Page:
1 So I reflected on all this, attempting to clear it all up. I concluded that the righteous and the wise, as well as their works, are in the hand of God; whether a person will be loved or hated—no one knows what lies ahead. 2 Everyone shares the same fate—the righteous and the wicked, the good and the bad, the ceremonially clean and unclean, those who offer sacrifices and those who do not. What happens to the good person, also happens to the sinner; what happens to those who make vows, also happens to those who are afraid to make vows. 3 This is the unfortunate fact about everything that happens on earth: The same fate awaits everyone. In addition to this, the hearts of all people are full of evil, and there is folly in their hearts during their lives—then they die.
43 “You have heard that it was said, ‘Love your neighbor’ and ‘hate your enemy.’ 44 But I say to you, love your enemy and pray for those who persecute you, 45 so that you may be like your Father in heaven, since he causes the sun to rise on the evil and the good, and sends rain on the righteous and the unrighteous. 46 For if you love those who love you, what reward do you have? Even the tax collectors do the same, don’t they? 47 And if you only greet your brothers, what more do you do? Even the Gentiles do the same, don’t they? 48 So then, be perfect, as your heavenly Father is perfect.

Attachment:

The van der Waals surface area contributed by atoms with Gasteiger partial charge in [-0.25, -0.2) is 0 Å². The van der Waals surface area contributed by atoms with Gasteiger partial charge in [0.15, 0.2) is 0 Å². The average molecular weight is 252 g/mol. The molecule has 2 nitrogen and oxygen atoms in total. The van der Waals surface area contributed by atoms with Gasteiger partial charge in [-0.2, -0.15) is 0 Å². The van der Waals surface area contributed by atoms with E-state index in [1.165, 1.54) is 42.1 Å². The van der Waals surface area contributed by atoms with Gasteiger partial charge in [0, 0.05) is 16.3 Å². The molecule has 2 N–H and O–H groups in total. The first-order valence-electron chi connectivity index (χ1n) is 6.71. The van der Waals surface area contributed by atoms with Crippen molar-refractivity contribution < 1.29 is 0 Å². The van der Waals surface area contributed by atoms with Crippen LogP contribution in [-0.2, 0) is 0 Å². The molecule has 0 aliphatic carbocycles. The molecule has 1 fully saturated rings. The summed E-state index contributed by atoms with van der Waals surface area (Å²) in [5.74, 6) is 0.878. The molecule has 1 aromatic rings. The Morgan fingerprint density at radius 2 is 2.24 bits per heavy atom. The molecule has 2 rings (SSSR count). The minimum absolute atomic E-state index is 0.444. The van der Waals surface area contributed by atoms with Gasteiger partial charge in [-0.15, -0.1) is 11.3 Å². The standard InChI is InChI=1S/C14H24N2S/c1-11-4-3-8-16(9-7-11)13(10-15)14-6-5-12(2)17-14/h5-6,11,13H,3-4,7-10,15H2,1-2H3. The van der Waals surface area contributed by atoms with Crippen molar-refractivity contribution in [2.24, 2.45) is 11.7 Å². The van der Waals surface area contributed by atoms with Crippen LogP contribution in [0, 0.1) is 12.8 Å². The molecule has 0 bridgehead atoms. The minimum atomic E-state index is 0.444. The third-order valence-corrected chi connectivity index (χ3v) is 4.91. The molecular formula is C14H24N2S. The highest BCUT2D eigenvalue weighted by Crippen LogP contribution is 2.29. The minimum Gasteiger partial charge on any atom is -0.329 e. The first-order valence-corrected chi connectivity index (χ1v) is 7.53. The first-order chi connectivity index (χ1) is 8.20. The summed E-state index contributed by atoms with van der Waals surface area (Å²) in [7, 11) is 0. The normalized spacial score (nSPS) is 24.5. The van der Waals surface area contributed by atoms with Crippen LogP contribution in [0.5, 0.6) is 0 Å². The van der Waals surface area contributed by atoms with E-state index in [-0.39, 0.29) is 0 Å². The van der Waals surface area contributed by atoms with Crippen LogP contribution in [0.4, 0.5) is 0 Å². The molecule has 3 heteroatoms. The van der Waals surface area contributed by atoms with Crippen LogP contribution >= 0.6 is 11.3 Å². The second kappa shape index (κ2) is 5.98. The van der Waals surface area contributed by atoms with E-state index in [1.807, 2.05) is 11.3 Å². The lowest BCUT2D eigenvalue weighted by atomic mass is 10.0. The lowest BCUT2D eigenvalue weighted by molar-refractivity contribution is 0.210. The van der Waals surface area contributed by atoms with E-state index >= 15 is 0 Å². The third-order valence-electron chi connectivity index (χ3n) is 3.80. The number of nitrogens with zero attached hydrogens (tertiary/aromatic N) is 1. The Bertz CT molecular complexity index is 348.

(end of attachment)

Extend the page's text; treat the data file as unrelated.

Notes and References
"... On the other hand, as Jürgen Becker has noted, hearers would also have heard in this verse echoes of the Wisdom tradition, perhaps especially of Ecclesiastes 9:2, which observes that ‘the same fate comes to all, to the righteous and the wicked, to the good and the evil, to the clean and the unclean, to those who sacrifice and those who do not sacriice’. Here too there is a clash of expectations – unlike the Wisdom tradition, which saw in this evenhandedness evidence of the absence or indifference of God, in the Sermon on the Mount there is neither a resigned skepticism nor an elaborated theodicy. The fact that God rains down on all alike is taken not as an indication of the hiddenness of God, but rather as a revelation of God’s perfection, and as a summons to action. God’s indiscriminate generosity, notes Becker, gives to all without exception the basic conditions of life ..."
Herdt, Jennifer A. Rain on the Just and the Unjust: The Challenge of Indiscriminate Divine Love (pp. 34-47) Studies in Christian Ethics 22.1, 2009